Continuing with the posting of my original streamers from Streamers365.com, I present the Committee, a fly with a somewhat unique history of creation.
Back in the early 1990’s my good friend Rick Whorwood of Stoney Creek, Ontario, was getting interested in tying full-dress salmon flies. At the time he got this idea to bring some instructors into his home for classes. They were two full days of class, held in his garage with twelve students. On two occasions I sat in on these sessions. The first instructor was Rob Solo, of Newfoundland, and the second was Bob Veverka, of Vermont. These salmon fly lessons played a role in the creation of the Committee as far as my component selections.
A few friends and I had been making annual September treks to the Moosehead Lake region of Maine since 1986,where we hooked up and fished with my brother, Larry, who resides in New Gloucester, Maine. Starting in late August into September before departure, we would get together once a week at someone’s home and tie flies. Not everyone in these sessions was going to Maine, but they also attended for the fun and camaraderie.
One night, my friend Joe Radley and I were having dinner at a bar before the evening session. We came up with this idea to create a fly “by committee.” How this would go, was we took all the components of a streamer, wrote them on separate slips of paper, which would then be placed in a hat. Once the slips were drawn, each person was required to write their component suggestion on the paper without any discussion among anyone else. The Committee developed sight unseen by its contributors, being passed from vise to vise as it evolved. Besides Joe and me, the originators include Truman McMullan, Dave Rothrock Sr., and Dave Rothrock, Jr. I can only recall that I ended up getting the butt and ribbing, that is why, drawing on my recent salmon fly tying lessons, I chose a red chenille butt and the double ribbing of flat silver tinsel backed by fine oval gold tinsel.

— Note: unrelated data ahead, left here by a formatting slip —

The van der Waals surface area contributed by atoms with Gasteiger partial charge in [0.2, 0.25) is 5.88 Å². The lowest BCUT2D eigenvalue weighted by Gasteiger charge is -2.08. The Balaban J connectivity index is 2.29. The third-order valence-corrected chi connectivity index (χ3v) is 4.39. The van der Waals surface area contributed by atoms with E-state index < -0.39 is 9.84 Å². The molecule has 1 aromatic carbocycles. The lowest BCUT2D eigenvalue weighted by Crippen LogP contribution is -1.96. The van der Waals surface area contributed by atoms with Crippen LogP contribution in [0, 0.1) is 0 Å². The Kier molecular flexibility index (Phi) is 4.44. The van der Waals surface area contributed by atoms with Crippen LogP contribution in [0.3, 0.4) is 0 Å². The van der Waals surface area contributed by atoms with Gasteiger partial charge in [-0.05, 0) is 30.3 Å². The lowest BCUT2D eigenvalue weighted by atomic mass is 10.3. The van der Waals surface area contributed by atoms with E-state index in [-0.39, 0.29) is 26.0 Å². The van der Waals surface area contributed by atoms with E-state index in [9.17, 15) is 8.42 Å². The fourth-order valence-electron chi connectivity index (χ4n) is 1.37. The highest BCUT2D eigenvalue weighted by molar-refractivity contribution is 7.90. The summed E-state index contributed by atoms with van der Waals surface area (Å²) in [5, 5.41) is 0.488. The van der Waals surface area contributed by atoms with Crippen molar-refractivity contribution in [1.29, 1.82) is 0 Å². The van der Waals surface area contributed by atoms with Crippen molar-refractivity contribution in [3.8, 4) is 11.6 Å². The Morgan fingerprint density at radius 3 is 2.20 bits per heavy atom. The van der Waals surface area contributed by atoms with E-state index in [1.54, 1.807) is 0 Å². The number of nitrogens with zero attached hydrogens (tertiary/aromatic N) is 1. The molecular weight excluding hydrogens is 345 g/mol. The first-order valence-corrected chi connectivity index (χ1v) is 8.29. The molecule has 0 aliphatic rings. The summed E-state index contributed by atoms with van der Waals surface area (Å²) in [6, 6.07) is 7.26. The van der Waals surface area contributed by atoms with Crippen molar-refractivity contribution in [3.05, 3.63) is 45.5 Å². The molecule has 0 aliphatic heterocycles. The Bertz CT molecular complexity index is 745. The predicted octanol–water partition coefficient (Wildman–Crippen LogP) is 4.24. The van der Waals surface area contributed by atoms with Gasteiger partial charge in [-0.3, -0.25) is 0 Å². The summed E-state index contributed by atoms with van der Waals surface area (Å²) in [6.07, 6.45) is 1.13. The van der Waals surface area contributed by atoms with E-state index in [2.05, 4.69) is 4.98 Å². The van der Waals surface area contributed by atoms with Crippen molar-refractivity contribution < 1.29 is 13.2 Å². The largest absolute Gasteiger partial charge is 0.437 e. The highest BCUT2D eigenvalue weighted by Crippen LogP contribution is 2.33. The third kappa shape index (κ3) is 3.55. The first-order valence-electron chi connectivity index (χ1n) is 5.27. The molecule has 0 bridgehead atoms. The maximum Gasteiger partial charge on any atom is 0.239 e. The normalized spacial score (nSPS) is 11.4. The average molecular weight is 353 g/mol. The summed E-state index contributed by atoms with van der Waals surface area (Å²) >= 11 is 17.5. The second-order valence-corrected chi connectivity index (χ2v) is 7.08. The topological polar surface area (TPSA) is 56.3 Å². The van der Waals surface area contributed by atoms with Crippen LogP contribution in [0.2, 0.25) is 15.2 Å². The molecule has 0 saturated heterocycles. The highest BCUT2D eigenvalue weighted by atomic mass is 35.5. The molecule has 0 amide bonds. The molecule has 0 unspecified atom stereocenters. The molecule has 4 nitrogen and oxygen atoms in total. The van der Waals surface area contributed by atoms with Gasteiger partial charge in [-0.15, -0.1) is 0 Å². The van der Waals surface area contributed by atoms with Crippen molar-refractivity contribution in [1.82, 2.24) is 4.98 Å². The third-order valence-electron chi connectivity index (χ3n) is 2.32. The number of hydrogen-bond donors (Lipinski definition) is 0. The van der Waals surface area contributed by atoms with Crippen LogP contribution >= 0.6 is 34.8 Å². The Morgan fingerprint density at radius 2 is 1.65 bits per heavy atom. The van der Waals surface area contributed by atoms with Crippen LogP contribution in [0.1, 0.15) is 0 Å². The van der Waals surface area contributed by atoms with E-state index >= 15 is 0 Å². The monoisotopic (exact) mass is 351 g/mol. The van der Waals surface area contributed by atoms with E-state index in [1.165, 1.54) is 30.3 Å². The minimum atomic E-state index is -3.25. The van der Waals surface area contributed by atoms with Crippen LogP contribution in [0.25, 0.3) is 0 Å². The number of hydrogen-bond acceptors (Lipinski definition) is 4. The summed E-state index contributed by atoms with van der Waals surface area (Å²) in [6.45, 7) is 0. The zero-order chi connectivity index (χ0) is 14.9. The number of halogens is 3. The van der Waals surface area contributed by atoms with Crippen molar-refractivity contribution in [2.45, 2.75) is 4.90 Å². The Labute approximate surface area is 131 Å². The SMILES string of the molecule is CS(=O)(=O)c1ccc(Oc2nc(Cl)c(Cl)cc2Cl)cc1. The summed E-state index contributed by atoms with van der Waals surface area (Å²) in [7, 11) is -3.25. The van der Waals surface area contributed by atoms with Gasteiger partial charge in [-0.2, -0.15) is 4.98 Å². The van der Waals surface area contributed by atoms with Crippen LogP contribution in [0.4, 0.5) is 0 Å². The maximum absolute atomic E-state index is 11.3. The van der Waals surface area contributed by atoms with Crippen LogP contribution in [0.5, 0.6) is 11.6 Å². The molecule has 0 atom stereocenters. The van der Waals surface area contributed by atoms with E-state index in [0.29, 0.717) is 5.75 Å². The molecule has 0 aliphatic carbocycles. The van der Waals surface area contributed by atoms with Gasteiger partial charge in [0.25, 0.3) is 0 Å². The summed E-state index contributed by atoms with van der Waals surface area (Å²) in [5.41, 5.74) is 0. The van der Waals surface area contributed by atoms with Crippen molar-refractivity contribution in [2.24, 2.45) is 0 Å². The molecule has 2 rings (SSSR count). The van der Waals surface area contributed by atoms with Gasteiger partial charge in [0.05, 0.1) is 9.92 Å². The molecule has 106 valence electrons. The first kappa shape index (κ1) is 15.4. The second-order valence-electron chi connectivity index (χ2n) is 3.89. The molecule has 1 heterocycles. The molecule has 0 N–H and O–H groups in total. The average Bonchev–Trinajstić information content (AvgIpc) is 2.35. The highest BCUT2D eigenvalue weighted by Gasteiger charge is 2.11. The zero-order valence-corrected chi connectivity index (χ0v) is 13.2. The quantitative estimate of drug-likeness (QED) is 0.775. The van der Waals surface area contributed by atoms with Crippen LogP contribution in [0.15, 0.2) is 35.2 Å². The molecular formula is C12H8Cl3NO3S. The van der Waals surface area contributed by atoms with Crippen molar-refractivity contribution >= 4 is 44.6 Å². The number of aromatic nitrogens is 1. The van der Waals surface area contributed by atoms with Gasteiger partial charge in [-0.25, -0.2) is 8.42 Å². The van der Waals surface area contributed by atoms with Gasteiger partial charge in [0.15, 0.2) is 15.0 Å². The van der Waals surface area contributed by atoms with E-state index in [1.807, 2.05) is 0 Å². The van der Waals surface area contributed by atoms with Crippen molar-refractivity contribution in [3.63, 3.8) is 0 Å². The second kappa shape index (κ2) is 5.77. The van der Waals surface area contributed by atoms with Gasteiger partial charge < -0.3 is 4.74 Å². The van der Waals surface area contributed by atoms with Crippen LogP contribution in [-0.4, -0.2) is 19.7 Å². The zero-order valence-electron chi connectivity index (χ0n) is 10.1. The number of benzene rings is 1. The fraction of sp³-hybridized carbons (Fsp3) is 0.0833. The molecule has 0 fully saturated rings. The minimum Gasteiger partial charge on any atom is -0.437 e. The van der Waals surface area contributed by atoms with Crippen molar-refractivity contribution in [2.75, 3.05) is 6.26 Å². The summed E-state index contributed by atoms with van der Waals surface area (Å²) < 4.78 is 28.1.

On the trip to Moosehead that year, we all had a few Committees to toss around, and it proved to be a pattern that successfully took trout and salmon from the Roach, Moose, and Kennebec Rivers.
Here is the Streamers365.com link to the Committee: http://streamers365.com/2012/11/321-committee/
Tag: Narrow flat silver tinsel
Tail: Golden pheasant tippet fibers
Butt: Red chenille
Body: Orange floss
Ribbing: Narrow flat silver tinsel followed by oval gold tinsel
Belly: White bucktail followed by sparse yellow bucktail
Throat: Grizzly hackle fibers
Wing: Sparse red bucktail to end of tail over which are four bright orange hackles
Shoulder: Brown-edged black and tan “church windows” from the back of a cock ring-necked pheasant
Cheek: Jungle cock